The Vision of Nahum

Chapter 2

The fearful and victorious armies of God against Nineveh, 1-13.

1 He who dashes in pieces has come up before your face. Guard the fortress, watch the way, make your loins strong, and fortify your power mightily.

2 For the LORD has turned away the excellence of Jacob, as the excellence of Israel. For the emptiers have emptied them out and marred their vine branches.

3 The shield of his mighty men is made red. The valiant men are in scarlet. The chariots shall be with flaming torches in the day of his preparation, and the fir-trees shall be terribly shaken.

4 The chariots shall rage in the streets. They shall jostle one against another in the broad ways. They shall seem like torches and they shall run like the lightnings.

5 He shall recount his nobles. They shall stumble in their walk. They shall make haste to the wall thereof, and the defense shall be prepared.

6 The gates of the rivers shall be opened, and the palace shall be dissolved.

7 And she who stood firm shall be led away captive, she shall be brought up, and her maids shall lead her as with the voice of doves, beating upon their breasts.

8 But Nineveh is of old like a pool of water. Yet they shall flee away. "Stand, stand," they shall cry, but no one shall look back.

9 Take the spoil of silver and take the spoil of gold. There is no end to the supply. There is glory from all the desirable vessels.

10 She is empty, void, and waste. And the heart melts, the knees smite together, much pain is in all loins, and all of their faces gather blackness.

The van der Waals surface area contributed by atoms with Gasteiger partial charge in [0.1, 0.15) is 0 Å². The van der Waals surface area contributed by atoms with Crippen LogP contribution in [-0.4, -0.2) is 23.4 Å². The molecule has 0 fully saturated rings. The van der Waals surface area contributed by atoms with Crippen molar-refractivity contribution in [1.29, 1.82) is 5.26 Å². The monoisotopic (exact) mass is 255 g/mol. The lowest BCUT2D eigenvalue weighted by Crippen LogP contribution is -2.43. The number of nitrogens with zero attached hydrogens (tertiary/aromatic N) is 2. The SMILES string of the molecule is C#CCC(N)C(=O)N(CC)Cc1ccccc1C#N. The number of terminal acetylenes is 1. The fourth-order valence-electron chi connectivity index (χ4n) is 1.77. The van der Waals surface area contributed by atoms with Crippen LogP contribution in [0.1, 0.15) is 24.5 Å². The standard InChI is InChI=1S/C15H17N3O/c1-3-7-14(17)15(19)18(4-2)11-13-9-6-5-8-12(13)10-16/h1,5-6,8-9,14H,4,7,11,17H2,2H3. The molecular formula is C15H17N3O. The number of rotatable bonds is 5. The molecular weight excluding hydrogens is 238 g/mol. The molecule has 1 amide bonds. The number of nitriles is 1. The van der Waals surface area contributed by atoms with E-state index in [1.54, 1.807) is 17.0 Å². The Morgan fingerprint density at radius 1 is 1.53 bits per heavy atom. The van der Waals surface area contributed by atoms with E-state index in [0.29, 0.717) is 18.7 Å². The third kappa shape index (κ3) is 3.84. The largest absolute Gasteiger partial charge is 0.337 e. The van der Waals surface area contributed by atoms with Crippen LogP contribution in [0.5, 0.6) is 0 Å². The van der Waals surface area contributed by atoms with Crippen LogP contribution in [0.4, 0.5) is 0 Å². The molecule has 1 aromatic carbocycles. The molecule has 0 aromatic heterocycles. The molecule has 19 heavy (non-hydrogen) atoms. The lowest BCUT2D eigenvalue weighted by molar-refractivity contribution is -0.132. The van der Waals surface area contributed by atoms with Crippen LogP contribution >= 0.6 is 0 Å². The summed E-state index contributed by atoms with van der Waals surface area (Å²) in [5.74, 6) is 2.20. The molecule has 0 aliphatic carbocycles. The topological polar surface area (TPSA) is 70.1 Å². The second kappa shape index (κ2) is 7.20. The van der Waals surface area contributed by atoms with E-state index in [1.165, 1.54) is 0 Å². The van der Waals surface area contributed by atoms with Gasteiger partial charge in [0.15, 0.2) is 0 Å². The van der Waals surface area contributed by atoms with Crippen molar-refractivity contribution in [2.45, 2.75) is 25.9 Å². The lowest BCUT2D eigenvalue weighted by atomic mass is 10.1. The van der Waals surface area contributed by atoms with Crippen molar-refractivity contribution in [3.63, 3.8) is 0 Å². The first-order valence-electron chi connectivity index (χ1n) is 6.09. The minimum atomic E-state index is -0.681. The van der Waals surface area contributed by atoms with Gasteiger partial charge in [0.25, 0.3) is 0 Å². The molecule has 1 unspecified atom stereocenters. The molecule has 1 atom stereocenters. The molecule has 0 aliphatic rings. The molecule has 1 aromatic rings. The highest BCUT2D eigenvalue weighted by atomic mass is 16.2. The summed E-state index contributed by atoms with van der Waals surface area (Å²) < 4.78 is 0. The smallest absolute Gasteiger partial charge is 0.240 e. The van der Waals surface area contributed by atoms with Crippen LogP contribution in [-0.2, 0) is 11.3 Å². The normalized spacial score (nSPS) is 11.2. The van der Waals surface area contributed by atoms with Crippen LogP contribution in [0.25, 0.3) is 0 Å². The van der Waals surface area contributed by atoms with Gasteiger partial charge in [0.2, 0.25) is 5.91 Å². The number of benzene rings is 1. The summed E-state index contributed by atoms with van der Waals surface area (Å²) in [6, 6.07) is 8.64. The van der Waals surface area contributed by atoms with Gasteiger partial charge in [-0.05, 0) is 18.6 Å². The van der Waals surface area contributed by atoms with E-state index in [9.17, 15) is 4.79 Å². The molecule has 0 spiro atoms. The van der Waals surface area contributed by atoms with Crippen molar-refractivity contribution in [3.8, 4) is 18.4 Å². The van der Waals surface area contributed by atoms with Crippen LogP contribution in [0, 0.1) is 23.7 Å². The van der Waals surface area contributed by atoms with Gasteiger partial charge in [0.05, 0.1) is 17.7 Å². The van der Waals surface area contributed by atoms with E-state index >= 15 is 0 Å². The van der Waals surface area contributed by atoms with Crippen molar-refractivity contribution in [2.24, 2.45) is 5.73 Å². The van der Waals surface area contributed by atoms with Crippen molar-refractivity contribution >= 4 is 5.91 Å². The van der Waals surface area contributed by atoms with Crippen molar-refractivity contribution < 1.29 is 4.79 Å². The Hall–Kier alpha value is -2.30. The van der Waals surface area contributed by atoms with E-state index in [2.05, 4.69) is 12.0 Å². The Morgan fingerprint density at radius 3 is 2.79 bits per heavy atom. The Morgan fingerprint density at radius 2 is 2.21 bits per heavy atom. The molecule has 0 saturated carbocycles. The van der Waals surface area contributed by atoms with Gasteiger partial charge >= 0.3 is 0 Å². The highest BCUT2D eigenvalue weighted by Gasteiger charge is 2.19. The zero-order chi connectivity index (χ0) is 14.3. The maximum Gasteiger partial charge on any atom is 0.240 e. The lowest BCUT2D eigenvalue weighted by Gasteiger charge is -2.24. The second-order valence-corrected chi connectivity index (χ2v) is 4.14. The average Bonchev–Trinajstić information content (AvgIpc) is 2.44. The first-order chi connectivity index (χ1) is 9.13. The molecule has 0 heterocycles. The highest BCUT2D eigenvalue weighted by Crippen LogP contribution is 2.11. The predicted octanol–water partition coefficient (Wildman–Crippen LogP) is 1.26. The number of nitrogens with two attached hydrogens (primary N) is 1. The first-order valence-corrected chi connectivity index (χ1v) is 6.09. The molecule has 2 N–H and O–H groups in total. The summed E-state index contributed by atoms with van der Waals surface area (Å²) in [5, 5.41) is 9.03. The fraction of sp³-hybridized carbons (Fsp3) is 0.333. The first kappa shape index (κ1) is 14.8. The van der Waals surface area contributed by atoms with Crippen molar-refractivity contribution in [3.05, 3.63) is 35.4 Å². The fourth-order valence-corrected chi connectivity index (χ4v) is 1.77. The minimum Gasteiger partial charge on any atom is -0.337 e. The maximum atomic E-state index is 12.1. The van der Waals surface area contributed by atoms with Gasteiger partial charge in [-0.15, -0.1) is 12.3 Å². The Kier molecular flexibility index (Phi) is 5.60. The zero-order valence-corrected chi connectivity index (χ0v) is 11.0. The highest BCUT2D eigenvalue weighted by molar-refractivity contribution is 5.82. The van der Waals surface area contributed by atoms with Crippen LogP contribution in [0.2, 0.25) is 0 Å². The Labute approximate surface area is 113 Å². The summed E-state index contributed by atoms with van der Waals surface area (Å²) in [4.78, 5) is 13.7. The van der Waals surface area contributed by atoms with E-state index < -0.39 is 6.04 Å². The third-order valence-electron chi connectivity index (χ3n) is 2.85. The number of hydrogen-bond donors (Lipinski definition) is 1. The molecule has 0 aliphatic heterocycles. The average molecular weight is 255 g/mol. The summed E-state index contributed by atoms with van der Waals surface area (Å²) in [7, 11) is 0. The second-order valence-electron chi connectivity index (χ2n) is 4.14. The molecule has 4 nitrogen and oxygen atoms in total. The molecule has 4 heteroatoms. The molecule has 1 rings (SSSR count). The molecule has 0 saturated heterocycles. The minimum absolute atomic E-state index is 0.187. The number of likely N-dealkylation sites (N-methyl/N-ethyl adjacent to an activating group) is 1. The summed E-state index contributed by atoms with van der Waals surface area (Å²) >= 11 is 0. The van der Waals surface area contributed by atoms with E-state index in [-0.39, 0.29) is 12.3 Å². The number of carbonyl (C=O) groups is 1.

11 Where is the dwelling of the lions and the feeding-place of the young lions, where the lion, the lioness, and the lion's whelp walked and no one made them afraid?

12 The lion tore in pieces enough for his whelps and strangled for his lionesses, and filled his caves with prey and his dens with flesh.

13 "Behold, I am against you," says the LORD of hosts, "and I will burn her chariots in the smoke, and the sword shall devour your young lions. And I will cut off your prey from the earth, and the voice of your messengers shall be heard no more."


Matthew Henry Commentary - Nahum, Chapter 2[➚]


John Gill's Chapter Summary:

This chapter gives an account of the destruction of the city of Nineveh; describes the instruments of it as very terrible and powerful, and not to be resisted (verses 1-4); the manner of taking it, the flight of its inhabitants, and the spoil of its riches and treasures (verses 5-10); and the king and the princes thereof, compared to a lion, and a lion's whelp, are insulted as being without a den or dwelling place, because of their cruelty and ravening, for which the Lord was against them, and threatened them with utter ruin, which he brought upon them (verses 11-13).

[v.1] - "He who dashes in pieces" - That is, the waster, or the destroyer.

[v.3] - "the fir-trees shall be terribly shaken" - By "fir-trees," what is likely alluded to here are spears or lances. On this, John Owen said, "The figure is bold, but it is no unusual thing in poetry to call an instrument by the name of the material of which it is made." From John Calvin's Commentary: "Their opinion is more correct who think that fir-trees are to be taken for lances, though they do not sufficiently express the meaning of the Prophet; for he means, I have no doubt, that such would be the concussion among the lances, that it would be like that of fir-trees, tossed here and there in the forest. For lances, we know, are made of fir-trees, because it is a light wood and flexible... The lances then trembled, or shook in the hands of the soldiers, as fir-trees shake. Thus we see that the Prophet here continues to describe the terrible appearance of the Chaldeans."